[3] Defendants urge also that the court erred in failing to find on certain issues raised by the special answers and the cross-complaint. The first of these to which they refer is the allegation of tender which is set forth in their special defense. These tenders, as shown by the testimony, the tender made in court, and by defendants' briefs, were made upon the theory that inasmuch as the contract of sale provided among other things that the license, goodwill and fixtures were to be assigned to defendants free of all encumbrances and liens except those mentioned in the contract, therefore upon defendants' tendering the balance of the purchase price, the plaintiff became obligated to transfer the property free of the lien of the chattel mortgage given as security for the performance by the lessees of their obligations under the lease. This theory is not tenable. Their tender, as alleged in their answer, demanded among other things an assignment of the lease "free and clear of all encumbrances and liens of every kind and description." This demand was made in spite of the fact that the defendants knew that paragraph 15 of this lease which they demanded be assigned to them, provided for the execution of a chattel mortgage under certain circumstances to secure the payment of rents and that the chattel mortgage had in fact been executed. True, they were entitled to an assignment of the lease, but they were not entitled to an assignment coupled with a condition that they should not assume the burdens of the lease on the property which they had long occupied. Being in actual occupancy of the premises, if the lease were assigned to defendants in accordance with their own demand made in the alleged tender, they would stand in the shoes of their assignor, the plaintiff, subject to all the terms of that lease. (Childs Real Estate Co. v. Shelburne Realty Co., 23 Cal. 2d 263, 267 [143 P.2d 697].) Defendants make this statement: "Nor is the problem solved by concluding that 'while defendants are in possession' (assuming an assignment of the lease) they take it burdened with the chattel mortgage. Nowhere have they agreed to assume the lease." They contracted that the lease be assigned and while in possession demanded that it be assigned. [4] The law governing the assignees of a lessee who are in possession of the premises is stated in 15 California Jurisprudence 751 as follows: "Assignees of a lessee who are in possession stand in his shoes and so long as [107 Cal. App. 2d 717] they occupy that relation to the lessor and his property are bound by the terms of the lease and the obligations implied therefrom by law. An assignee is presumed to take the leasehold estate in the condition which characterized it at the time of the assignment." All of this shows that the phrase in the contract of sale to the effect that the transfer should be made free of all liens except those referred to in it is not susceptible to the interpretation placed on it by defendants. No liens are mentioned in the contract except that the sentence preceding the one just referred to did provide for the assignment of the lease and therefore the acceptance by defendants of all the burdens that went with it. A literal compliance with the terms of the tender would require the plaintiff to pay the rental of the entire term of the lease to the lessor to satisfy the chattel mortgage provided for in the lease which would have secured defendants' obligation to pay rent as it became due to the lessor. It is no answer to this to suggest, as do the defendants, that perhaps plaintiff could have made other arrangements "or, they could have taken over the lessor's interest, say, through a trustee." The way that chattel mortgage may be satisfied is in accordance with the provisions of that document. In the event the defendants, the occupants of the premises, pay the rent as it becomes due under the terms of the lease of which they demand an assignment, the chattel mortgage will be automatically discharged. It is evident, therefore, that defendants' tender was not made in good faith. [5] Civil Code, section 1493 provides that tenders must be made in good faith and in such manner as to most likely under the circumstances benefit the creditor. Clearly the tender contained conditions which plaintiff was not bound to perform and was therefore ineffective. (Kruger v. Vernon, 73 Cal. App. 476, 483 [238 P. 1062]; Civ. Code, § 1494.) [6] Any finding which the court might have made on the issues of tender would, necessarily, have been adverse to the defendants. Under such circumstances they cannot complain of the failure to make such a finding. (Chamberlain v. Abeles, 88 Cal. App. 2d 291, 300 [198 P.2d 927].)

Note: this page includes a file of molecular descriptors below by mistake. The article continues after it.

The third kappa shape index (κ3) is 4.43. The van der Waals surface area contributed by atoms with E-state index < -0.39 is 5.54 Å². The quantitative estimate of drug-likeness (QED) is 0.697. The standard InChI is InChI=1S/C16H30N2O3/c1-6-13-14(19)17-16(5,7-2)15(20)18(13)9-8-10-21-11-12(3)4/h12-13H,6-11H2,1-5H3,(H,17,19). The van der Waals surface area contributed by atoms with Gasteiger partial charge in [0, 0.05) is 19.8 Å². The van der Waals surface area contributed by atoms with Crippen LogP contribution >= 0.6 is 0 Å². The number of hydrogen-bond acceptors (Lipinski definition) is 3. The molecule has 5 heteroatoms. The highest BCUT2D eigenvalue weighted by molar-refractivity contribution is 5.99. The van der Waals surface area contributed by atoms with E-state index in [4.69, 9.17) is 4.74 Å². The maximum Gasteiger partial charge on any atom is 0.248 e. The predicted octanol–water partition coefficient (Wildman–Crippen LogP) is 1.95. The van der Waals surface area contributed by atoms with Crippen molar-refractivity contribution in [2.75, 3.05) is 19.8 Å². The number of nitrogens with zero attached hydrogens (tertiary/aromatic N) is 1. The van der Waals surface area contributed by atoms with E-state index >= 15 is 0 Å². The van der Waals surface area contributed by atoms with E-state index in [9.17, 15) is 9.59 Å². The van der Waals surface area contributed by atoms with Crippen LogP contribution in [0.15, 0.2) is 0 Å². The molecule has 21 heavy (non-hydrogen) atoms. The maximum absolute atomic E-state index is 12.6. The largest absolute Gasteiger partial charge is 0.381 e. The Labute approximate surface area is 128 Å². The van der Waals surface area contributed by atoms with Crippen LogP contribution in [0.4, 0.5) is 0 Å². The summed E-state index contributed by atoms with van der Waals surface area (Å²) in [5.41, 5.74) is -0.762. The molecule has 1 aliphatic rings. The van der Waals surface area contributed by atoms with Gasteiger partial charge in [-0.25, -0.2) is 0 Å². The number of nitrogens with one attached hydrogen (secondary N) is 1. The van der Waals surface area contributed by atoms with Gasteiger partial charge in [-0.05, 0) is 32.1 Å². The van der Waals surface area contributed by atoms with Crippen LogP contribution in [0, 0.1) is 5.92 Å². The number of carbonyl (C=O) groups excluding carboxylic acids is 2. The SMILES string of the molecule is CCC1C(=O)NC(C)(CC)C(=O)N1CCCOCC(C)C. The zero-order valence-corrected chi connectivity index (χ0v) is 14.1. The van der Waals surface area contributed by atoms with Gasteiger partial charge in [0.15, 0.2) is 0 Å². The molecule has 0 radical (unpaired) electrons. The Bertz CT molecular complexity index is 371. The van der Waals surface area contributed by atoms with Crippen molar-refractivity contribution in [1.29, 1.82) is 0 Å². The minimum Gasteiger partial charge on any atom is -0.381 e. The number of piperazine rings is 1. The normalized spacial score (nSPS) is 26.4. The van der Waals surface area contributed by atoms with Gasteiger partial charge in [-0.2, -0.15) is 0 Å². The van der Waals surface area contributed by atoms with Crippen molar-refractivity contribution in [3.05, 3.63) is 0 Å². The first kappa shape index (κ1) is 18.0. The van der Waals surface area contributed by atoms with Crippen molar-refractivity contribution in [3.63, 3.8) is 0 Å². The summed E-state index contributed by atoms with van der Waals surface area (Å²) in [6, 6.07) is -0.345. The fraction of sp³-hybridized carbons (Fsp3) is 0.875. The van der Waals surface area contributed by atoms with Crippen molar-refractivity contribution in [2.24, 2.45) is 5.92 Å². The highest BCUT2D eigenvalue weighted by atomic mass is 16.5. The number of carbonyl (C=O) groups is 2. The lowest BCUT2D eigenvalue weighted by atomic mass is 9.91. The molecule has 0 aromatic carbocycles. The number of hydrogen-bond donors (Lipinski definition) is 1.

[7] Defendants also complain of the court's failure to find on the allegations of the cross-complaint that the representations alleged to have been fraudulently made by plaintiff were untrue and also to find on the amount of damage suffered by the defendants by reason of these representations. The court having found that the representations in question were not made, these other issues become immaterial, and there was [107 Cal. App. 2d 718] such a construction as will uphold rather than defeat its judgment thereon, and are to be read and considered together and no prejudicial error in failing to find on them. (Petersen v. Murphy, 59 Cal. App. 2d 528, 533 [139 P.2d 49].) [8] As was held in Chamberlain v. Abeles, supra, 88 Cal. App. 2d 291 on pages 299 and 300, the findings of a court are to receive liberally construed in support of the judgment.

[9] Defendants cite no authorities in behalf of their contentions that the court erred in sustaining certain objections made to questions asked the defendant Gould and the witness Catts. As the questions asked Gould clearly called for conclusions, and as the questions asked Catts, the agent of the lessor, as to whether or not the chattel mortgage could be released by depositing $2,500 with the lessor certainly asked for his conclusion, the sustaining of the objections to these questions was proper.

The judgment is affirmed.

Shinn, P. J., and Vallee, J., concurred.